"On cable, he was,...provocative. His acute mind chronicled the inanities of contemporary culture and religion and race. “Class Clown,” his 1972 album (still considered a masterpiece among comedians), included 'Seven Words You Can Never Say on Television,' the legendary bit about the way Americans avoid words that convey reality. How we talk became one of Carlin’s lifelong themes. In another well-known riff on euphemisms, he listed every imaginable racist slur along with example after example of 'soft language' (toilet paper becoming bathroom tissue, slums becoming substandard housing). By the time he was host of the debut of 'Saturday Night Live,' in 1975, he was a bona fide star. He was 38.
With more verve than he had when he offended the Vegas conferees, he tore into the beliefs of his new fans — the countercultural crowd, lapsed Catholics, liberals and their politically correct kids. Self-righteousness needed to be punctured, and no one was immune: feminists who couldn’t find the humor in rape; smug save-the-planet activists; greedy baby boomers ('Whiny, narcissistic, self-indulgent people with a simple philosophy: Gimme it, it’s mine!!') He fiercely allied himself with the underdog, but he didn’t let the underdog off the hook: 'Everybody’s at the mall, scratching his ass, picking his nose, taking his credit card out of his fanny pack and buying a pair of sneakers with lights in them.'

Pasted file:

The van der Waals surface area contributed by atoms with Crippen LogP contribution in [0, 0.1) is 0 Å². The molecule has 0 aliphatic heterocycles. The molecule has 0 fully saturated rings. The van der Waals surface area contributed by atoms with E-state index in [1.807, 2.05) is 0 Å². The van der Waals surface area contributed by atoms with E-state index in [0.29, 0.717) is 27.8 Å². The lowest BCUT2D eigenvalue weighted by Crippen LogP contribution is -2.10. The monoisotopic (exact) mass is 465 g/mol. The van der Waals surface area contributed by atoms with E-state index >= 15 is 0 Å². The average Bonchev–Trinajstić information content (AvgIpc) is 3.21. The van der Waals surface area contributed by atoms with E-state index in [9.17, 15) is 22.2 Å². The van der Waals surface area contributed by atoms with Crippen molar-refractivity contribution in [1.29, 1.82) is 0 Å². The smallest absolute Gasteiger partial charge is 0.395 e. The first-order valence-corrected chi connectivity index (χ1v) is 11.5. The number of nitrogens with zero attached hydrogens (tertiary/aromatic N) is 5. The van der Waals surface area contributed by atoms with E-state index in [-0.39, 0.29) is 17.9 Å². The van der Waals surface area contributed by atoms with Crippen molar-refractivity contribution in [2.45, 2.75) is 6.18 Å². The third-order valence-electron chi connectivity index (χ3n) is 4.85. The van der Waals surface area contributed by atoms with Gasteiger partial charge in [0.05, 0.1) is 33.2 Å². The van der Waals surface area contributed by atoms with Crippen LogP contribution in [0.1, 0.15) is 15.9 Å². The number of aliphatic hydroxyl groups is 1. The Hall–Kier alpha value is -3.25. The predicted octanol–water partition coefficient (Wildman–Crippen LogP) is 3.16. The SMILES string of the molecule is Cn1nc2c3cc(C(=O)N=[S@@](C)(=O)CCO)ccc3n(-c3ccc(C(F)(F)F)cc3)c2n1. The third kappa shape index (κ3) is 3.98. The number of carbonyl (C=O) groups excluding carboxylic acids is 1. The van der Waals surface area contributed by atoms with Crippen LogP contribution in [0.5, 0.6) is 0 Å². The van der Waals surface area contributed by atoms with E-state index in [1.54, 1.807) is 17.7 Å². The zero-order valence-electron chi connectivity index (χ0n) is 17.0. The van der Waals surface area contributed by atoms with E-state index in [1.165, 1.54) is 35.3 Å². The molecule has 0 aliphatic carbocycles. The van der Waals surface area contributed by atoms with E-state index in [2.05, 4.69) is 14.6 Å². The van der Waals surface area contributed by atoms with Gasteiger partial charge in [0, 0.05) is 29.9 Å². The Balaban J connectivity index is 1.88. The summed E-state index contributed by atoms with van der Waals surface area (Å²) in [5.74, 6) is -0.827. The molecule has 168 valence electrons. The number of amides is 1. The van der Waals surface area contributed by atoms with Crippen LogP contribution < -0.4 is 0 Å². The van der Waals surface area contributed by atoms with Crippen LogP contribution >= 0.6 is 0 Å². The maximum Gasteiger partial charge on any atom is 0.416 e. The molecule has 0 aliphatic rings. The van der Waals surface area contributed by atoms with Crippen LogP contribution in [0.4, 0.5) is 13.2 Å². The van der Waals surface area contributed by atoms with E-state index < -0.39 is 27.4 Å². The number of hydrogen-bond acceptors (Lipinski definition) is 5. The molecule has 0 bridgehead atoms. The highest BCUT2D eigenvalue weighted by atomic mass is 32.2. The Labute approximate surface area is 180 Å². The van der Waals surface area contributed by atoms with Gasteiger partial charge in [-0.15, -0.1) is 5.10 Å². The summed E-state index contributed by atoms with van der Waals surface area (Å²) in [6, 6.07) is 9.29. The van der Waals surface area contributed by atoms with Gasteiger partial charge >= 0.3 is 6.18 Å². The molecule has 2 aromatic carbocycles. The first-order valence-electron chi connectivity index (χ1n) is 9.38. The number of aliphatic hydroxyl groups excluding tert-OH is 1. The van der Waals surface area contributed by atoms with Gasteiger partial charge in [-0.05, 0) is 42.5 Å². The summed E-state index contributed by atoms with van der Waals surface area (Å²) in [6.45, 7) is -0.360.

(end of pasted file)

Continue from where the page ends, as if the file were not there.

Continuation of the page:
Offstage, he was a kind man who was unusually generous,..."
-- Adrian Nicole LeBlanc, covering George Carlin, who - for a hippie - saw the world much as TMR does, as reflected in The New York Times.